You need to pitch your offer just right and a solicitor is probably the only person to give the best advice on this
My solicitor advised me to make an offer although they were very ambiguous as to an amount.
Initially I was worried that the judge would return her to her position prior to the marriage - as in she had a house and I cant afford to do that - but after reading that its just back to "financial position" and she should get back what she put in, I have made an offer of £10k based on she only put £5k into the house. PLUS I have been paying her rent since she left - that amounts to £6k
She made £55k on the sale of her house in April 2006 and by late September 2006 she stated she had no money left - pretty impressive spending by anyones standards.
As stated she spent about £5k on the house, with the addition of £5k on the wedding, £5k on holidays ( I virtually matched these amounts with my contribution), £8k on a car for herself, and so on and so on. I can account for about her spending about half of the equity (£25k) - but cant account for the remainder.
Her bank accounts show she has nothing in her account but is earning about £700 a month - she is self employed beautician.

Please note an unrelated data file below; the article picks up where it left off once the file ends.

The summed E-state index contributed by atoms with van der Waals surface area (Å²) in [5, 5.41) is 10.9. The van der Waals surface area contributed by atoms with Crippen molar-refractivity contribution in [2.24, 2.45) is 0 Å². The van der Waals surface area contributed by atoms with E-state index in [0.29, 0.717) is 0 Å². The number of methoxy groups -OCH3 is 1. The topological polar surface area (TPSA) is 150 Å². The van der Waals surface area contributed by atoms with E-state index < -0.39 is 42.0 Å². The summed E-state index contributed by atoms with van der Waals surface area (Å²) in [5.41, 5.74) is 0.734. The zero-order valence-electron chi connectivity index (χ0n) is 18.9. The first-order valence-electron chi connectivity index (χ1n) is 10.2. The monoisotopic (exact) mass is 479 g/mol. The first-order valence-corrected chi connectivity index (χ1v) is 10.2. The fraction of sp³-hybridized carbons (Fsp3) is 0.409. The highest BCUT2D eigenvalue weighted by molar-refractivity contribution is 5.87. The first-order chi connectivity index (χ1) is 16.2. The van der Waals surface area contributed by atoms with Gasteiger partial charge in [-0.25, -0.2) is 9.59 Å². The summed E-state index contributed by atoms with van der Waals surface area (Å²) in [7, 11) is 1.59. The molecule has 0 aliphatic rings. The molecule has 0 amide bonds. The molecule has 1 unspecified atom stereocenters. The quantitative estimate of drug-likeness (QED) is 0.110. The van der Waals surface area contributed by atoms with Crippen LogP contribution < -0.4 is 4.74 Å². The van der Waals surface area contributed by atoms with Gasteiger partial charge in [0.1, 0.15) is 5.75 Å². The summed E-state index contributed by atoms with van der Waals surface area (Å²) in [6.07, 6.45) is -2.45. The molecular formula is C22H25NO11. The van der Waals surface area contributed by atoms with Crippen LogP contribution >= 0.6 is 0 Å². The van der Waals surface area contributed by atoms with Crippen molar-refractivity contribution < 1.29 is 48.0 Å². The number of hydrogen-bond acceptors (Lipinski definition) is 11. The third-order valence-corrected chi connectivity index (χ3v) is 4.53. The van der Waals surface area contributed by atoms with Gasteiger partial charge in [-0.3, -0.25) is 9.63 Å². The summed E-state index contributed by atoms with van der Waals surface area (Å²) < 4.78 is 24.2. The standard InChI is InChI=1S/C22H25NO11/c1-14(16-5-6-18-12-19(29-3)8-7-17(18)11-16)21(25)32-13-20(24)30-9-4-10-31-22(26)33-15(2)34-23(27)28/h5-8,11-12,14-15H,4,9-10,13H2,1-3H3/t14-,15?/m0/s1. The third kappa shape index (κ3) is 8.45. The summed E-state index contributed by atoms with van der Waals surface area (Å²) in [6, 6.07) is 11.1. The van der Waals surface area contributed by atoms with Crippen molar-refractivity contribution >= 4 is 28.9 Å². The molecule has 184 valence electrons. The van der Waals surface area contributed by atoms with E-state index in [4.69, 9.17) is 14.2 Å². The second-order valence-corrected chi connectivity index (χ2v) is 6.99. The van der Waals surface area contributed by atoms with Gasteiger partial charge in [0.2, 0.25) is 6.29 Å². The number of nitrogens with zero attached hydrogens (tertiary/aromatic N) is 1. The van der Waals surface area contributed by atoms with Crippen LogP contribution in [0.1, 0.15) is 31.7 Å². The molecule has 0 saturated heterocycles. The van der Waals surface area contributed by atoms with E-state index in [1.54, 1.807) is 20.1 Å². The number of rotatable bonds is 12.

I have about £500 a month spare after paying all my bills. The problem is that there is about £100k equity in the house - but I have owned this for about 6 years - long before I met her and have invested heavily in it -it is in my sole name and always has been. Its all well and good saying you have that sort of equity but only if you can sell the house.
My problem is that as she is self employed and can very easily work cash in hand so it doesnt show up in her accounts.
There is also evidence that she came into the marriage with lots of debt (and since she has gone I have received letters from debt agencies). My gut feeling is she came into the marriage to escape these debts, lived like a footballers wife for 6 months on her equity and then when the money ran out didnt want to work and now wants to have me pay for her new house and she has no debts.
One minute I feel confident that she will get a minimum - the next I think she might end up getting £50k (half of the equity) even though we only lived in the house together for 12 months ( 6 of those as man and wife) - which seems extremely harsh!